In the first part of this exercise, we used three rules equipped with mass action kinetics. The overall effect of these rules can itself be written as a rule
E(s~1), S(s~0) -> E(s~1), S(s~1)
but how would we express the desired rate of this rule?
In general, this cannot be done exactly; however, we can use something called the quasi-steady state approximation (or QSSA) to obtain an approximate rate law that is remarkably accurate under certain conditions. An excellent explanation of the QSSA and its range of validity can be found in a 1988 paper by Lee Segel. The rate law obtained from the QSSA is called Michaelis-Menten kinetics.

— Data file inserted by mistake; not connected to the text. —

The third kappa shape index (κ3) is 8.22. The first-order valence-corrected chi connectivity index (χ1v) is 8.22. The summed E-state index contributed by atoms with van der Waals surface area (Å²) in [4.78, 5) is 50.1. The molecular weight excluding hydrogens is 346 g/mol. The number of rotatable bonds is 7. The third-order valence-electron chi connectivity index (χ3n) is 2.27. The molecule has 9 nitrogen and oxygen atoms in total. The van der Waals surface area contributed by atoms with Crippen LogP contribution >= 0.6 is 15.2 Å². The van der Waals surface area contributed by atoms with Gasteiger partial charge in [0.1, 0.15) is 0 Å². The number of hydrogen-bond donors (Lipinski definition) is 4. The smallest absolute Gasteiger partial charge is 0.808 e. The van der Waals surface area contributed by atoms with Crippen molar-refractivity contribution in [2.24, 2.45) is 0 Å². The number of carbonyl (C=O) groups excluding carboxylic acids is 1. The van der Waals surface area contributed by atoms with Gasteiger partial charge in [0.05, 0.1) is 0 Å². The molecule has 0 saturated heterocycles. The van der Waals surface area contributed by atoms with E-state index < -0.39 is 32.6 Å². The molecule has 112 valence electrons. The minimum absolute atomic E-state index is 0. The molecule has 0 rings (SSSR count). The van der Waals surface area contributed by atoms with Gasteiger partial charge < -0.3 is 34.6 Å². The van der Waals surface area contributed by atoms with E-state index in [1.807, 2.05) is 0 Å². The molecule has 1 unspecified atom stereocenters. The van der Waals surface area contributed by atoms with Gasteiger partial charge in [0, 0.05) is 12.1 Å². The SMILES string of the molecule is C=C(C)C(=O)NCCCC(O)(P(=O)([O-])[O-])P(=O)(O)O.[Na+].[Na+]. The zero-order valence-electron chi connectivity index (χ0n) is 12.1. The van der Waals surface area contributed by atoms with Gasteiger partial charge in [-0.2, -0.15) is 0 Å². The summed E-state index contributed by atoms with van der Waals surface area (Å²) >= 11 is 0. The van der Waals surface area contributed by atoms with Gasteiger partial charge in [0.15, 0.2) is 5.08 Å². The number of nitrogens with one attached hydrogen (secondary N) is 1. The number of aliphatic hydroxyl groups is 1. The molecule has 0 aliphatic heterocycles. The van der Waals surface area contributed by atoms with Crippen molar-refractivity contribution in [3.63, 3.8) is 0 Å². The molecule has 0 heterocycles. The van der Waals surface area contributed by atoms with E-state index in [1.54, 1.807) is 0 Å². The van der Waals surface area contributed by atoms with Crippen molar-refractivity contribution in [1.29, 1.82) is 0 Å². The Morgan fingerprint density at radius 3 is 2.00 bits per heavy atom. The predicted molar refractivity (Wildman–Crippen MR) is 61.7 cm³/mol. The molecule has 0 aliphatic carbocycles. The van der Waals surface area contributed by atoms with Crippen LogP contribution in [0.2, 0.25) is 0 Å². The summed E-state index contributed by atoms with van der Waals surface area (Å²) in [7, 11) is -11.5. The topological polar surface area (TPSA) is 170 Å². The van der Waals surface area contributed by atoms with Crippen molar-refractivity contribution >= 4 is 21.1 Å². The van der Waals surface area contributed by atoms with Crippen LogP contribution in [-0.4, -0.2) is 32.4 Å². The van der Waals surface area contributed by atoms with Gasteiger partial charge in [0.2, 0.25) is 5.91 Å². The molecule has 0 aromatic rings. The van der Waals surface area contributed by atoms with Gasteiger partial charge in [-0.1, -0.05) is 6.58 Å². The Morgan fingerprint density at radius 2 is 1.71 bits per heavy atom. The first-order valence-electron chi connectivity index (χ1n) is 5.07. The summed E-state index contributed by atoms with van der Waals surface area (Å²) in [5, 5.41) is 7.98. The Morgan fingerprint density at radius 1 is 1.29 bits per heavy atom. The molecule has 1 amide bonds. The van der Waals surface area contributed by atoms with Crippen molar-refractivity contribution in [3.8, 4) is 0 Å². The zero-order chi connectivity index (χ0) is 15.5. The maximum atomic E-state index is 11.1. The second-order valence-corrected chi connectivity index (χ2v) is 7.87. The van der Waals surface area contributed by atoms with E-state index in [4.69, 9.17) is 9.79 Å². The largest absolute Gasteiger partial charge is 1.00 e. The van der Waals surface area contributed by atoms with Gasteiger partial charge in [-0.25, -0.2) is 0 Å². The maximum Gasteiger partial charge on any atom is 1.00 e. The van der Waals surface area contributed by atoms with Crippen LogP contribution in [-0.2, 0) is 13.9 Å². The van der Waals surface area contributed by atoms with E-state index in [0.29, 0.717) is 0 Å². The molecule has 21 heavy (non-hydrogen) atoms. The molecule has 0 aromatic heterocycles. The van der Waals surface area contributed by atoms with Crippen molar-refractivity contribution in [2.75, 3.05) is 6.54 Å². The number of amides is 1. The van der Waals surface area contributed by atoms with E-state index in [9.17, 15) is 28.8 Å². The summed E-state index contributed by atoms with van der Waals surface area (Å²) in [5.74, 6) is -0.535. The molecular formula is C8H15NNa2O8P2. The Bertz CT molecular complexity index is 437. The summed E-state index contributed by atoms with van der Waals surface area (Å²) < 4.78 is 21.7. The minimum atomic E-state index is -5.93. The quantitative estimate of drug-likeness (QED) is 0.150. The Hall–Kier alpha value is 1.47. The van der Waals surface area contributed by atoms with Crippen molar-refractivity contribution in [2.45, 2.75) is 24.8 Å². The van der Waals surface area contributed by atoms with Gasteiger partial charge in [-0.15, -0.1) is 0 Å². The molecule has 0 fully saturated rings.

If we define variables
%var: 'KM' ('BRK' + 'MOD') / 'BND'%var: 'S0' S(s~0)
then we can write our rule, with the Michaelis-Menten rate law, as follows:
E(s~1), S(s~0) -> E(s~1), S(s~1) @ 'MOD' / ('KM' + 'S0')
This overall rate law is a good approximation to standard mass action kinetics provided that E1 / (KM + S0) << 1 where E1 is the total enzyme
E(s~1) and KM and S0 are as defined above.
Try running the attached system; compare the results with those obtained using mass action kinetics. Can you explain the shape of the curve tracking the production of active substrate? Vary the parameters of the model to see how the validity of the approximation varies.
%agent: E(s~1~0) %agent: S(s~0~1) E(s~1), S(s~0) -> E(s~1), S(s~1) @ 0.1 / (200 + 'S0') %init: 100 E(s~1) %init: 5000 S(s~0) %obs: 'S0' S(s~0) %obs: 'S1' S(s~1)